The World’s Greatest Vegan Bartender, Mai Tai Mati, Meets Up With Talia Caldwell

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December 1, 2013 · Posted in Miscellany · Comment 

Here’s a couple of Lionel Rolfe’s favorites–Mai Tai Mati, the world’s greatest Vegan bartender, and her friend Talia Caldwell, the famous basketball center from the UC Berkeley.



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December 1, 2013 · Posted in Commentary · Comment 
Black Fridays take aim at replacing Thanksgiving Dinner”

By Bob Vickrey

The Black Friday spectacle of the huddled and frantic masses lining the sidewalks outside front doors of big- box retailers sent an uncomfortable shiver down my spine as I observed this annual ritual on television news reports from the comfort of my easy chair at home.

Thanksgiving night has long represented the unofficial commencement of Christmas shopping for frenzied customers impatiently awaiting the midnight rush for what they perceive to be the best deals for items on their gift list. In recent years, the ante has been upped and the clock moved forward by retailers—all hoping to cash in on consumers who will push and shove their way toward that coveted 60-inch big-screen television. Read more

The Secret Behind L.A.’s Literature

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December 1, 2013 · Posted in Commentary · Comment 

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Lionel Rolfe (left) with Gerry Nicosia, author of “Memory Babe,” the major biography of Jack Kerouac and the beats. The photo was taken at Beyond Baroque in Venice.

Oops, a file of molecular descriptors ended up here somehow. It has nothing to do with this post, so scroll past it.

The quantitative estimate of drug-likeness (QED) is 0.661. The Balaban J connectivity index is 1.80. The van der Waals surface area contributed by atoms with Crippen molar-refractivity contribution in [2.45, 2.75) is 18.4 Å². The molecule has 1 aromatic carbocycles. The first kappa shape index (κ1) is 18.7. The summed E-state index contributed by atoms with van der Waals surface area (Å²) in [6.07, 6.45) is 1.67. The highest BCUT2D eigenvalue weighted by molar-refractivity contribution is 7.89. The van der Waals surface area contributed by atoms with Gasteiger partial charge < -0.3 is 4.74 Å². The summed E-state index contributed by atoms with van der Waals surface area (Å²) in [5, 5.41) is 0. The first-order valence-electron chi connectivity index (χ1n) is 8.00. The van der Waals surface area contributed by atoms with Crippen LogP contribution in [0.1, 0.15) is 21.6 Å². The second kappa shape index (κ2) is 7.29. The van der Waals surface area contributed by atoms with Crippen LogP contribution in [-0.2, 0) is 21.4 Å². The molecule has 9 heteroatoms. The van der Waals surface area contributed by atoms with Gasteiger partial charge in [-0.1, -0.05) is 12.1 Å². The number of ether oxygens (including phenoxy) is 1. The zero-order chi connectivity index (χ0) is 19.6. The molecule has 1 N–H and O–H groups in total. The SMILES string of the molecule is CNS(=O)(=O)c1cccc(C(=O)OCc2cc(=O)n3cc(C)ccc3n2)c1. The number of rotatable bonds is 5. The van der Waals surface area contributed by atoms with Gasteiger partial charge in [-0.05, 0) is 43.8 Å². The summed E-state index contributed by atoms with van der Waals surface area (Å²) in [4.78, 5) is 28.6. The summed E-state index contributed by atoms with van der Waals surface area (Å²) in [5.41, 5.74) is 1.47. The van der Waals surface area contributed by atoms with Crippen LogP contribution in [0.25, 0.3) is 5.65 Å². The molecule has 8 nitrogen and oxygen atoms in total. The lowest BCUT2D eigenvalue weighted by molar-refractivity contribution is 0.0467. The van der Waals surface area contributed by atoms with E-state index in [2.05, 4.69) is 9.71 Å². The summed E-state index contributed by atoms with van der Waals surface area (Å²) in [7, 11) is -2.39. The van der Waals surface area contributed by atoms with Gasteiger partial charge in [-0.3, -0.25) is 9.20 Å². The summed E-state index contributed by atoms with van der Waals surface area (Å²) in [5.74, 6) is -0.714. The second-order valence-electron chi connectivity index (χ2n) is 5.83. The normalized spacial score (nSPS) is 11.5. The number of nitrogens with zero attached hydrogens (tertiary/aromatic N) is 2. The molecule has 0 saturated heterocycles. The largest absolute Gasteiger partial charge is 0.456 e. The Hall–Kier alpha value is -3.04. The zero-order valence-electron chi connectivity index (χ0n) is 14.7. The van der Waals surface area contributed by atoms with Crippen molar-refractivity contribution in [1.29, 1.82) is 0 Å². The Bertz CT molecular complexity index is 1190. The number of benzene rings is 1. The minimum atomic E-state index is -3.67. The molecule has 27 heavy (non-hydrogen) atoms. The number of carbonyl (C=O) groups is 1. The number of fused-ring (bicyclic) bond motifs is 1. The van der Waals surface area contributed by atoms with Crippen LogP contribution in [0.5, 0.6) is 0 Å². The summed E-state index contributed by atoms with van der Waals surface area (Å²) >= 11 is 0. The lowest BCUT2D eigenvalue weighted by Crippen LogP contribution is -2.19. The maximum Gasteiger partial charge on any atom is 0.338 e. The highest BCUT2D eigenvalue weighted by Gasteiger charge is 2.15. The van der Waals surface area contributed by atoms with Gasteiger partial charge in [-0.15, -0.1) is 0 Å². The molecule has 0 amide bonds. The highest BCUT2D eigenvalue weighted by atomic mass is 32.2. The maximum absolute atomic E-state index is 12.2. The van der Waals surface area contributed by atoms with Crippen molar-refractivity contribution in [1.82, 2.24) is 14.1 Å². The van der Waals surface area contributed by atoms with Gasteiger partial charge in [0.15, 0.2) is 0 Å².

It all began in the coffeehouses a couple of centuries or more ago in London where such institutions as media and insurance took on their modern forms, for better or for worse.

The coffeehouses had names like The Fifth Estate and Lloyd’s of London. They all shared something in common. They imbibed a highly seditious drink, a coffee brew from Turkey called Kaufy. Most folks regarded the potent new drink the same way police viewed pot in the coffeehouses of Los Angeles and San Francisco in the ’50s and ’60s.

After the Gold Rush, Bohemia and coffeehouses developed in San Francisco with such characters as Herman Melville and Mark Twain. The bohemian was the foundation of good writing in California, first in San Francisco and then in Los Angeles. Read more

Honeyed Frankenstein

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December 1, 2013 · Posted in Notes from Above Ground · Comment 


By Honey van Blossom

(Honey is a Belgian Marxist former strip-tease artiste)

Eighteen-sixteen was “the year without a summer.” An historic low in solar activity combined with a volcanic winter event caused by a succession of major volcanic eruptions capped by the 1815 eruption of MountTambora in Indonesia caused severe climate abnormalities. Average global temperatures decreased by 0.7-1.3 degrees Fahrenheit.

During the wet miserable summer, nineteen year-old Mary Godwin Shelly, Percy Bysshe Shelly, aged twenty-six, Lord Byron, also twenty-six, and John William Polidori, twenty-one – Polidori was to write the 1819 short story, The Vampyre, one of the first vampire stories in English – stayed in a rented villa on the shores of Lake Geneva. Mary and Percy had lost their first child, born prematurely. He had left his wife for her, and his wife committed suicide.

Forced to remain indoors by the weather, they read horror stories from the book Fantasmagoriana. (1813) The group also discussed experiments by Erasmus Darwin (Charles Darwin’s grandfather) with galvanism, the contraction of muscles stimulated by electricity.

The poets proposed a contest between all of them to write horror stories.

The framing of Frankenstein’s in the artic, its many water passages, its sense of disassociation of people from the environment, may have been drawn as some writers believe from Shelly’s fascination with indigenous people but can also be because that year’s extreme cold, and because the villa was on Lake Geneva. Read more